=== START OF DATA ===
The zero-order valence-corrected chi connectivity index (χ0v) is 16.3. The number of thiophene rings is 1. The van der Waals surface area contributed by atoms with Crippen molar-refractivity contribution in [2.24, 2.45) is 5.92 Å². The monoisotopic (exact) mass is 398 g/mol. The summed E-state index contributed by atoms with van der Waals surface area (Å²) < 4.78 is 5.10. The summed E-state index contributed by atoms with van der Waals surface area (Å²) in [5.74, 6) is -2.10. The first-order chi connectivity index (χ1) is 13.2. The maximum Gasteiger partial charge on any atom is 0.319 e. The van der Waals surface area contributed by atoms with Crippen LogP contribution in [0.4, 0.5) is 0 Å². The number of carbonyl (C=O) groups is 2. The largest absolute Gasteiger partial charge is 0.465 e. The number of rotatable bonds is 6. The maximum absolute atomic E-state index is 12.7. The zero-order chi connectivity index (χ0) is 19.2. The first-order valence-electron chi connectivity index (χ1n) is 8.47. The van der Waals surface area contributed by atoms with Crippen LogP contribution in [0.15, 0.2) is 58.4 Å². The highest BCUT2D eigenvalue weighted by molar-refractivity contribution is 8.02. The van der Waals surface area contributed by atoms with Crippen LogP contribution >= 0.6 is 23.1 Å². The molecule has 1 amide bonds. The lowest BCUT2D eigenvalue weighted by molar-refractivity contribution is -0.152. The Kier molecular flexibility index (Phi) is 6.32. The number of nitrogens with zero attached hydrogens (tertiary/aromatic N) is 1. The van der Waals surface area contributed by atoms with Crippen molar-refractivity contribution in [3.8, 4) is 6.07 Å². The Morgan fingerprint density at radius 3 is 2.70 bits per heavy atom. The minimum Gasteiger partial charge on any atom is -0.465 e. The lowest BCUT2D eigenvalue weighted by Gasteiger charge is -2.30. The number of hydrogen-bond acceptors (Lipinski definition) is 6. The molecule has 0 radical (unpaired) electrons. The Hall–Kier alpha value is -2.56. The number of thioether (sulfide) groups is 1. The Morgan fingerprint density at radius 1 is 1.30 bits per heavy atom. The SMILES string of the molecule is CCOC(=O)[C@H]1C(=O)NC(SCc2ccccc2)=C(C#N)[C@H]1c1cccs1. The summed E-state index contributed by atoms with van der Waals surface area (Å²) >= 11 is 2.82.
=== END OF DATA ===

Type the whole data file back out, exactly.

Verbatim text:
The zero-order valence-corrected chi connectivity index (χ0v) is 16.3. The number of thiophene rings is 1. The van der Waals surface area contributed by atoms with Crippen molar-refractivity contribution in [2.24, 2.45) is 5.92 Å². The monoisotopic (exact) mass is 398 g/mol. The summed E-state index contributed by atoms with van der Waals surface area (Å²) < 4.78 is 5.10. The summed E-state index contributed by atoms with van der Waals surface area (Å²) in [5.74, 6) is -2.10. The first-order chi connectivity index (χ1) is 13.2. The maximum Gasteiger partial charge on any atom is 0.319 e. The van der Waals surface area contributed by atoms with Crippen LogP contribution in [0.4, 0.5) is 0 Å². The number of carbonyl (C=O) groups is 2. The largest absolute Gasteiger partial charge is 0.465 e. The number of rotatable bonds is 6. The maximum absolute atomic E-state index is 12.7. The zero-order chi connectivity index (χ0) is 19.2. The first-order valence-electron chi connectivity index (χ1n) is 8.47. The van der Waals surface area contributed by atoms with Crippen LogP contribution in [0.15, 0.2) is 58.4 Å². The highest BCUT2D eigenvalue weighted by molar-refractivity contribution is 8.02. The van der Waals surface area contributed by atoms with Crippen LogP contribution >= 0.6 is 23.1 Å². The molecule has 1 amide bonds. The lowest BCUT2D eigenvalue weighted by molar-refractivity contribution is -0.152. The Kier molecular flexibility index (Phi) is 6.32. The number of nitrogens with zero attached hydrogens (tertiary/aromatic N) is 1. The van der Waals surface area contributed by atoms with Crippen molar-refractivity contribution in [3.8, 4) is 6.07 Å². The Morgan fingerprint density at radius 3 is 2.70 bits per heavy atom. The minimum Gasteiger partial charge on any atom is -0.465 e. The lowest BCUT2D eigenvalue weighted by Gasteiger charge is -2.30. The number of hydrogen-bond acceptors (Lipinski definition) is 6. The molecule has 0 radical (unpaired) electrons. The Hall–Kier alpha value is -2.56. The number of thioether (sulfide) groups is 1. The Morgan fingerprint density at radius 1 is 1.30 bits per heavy atom. The SMILES string of the molecule is CCOC(=O)[C@H]1C(=O)NC(SCc2ccccc2)=C(C#N)[C@H]1c1cccs1. The summed E-state index contributed by atoms with van der Waals surface area (Å²) >= 11 is 2.82.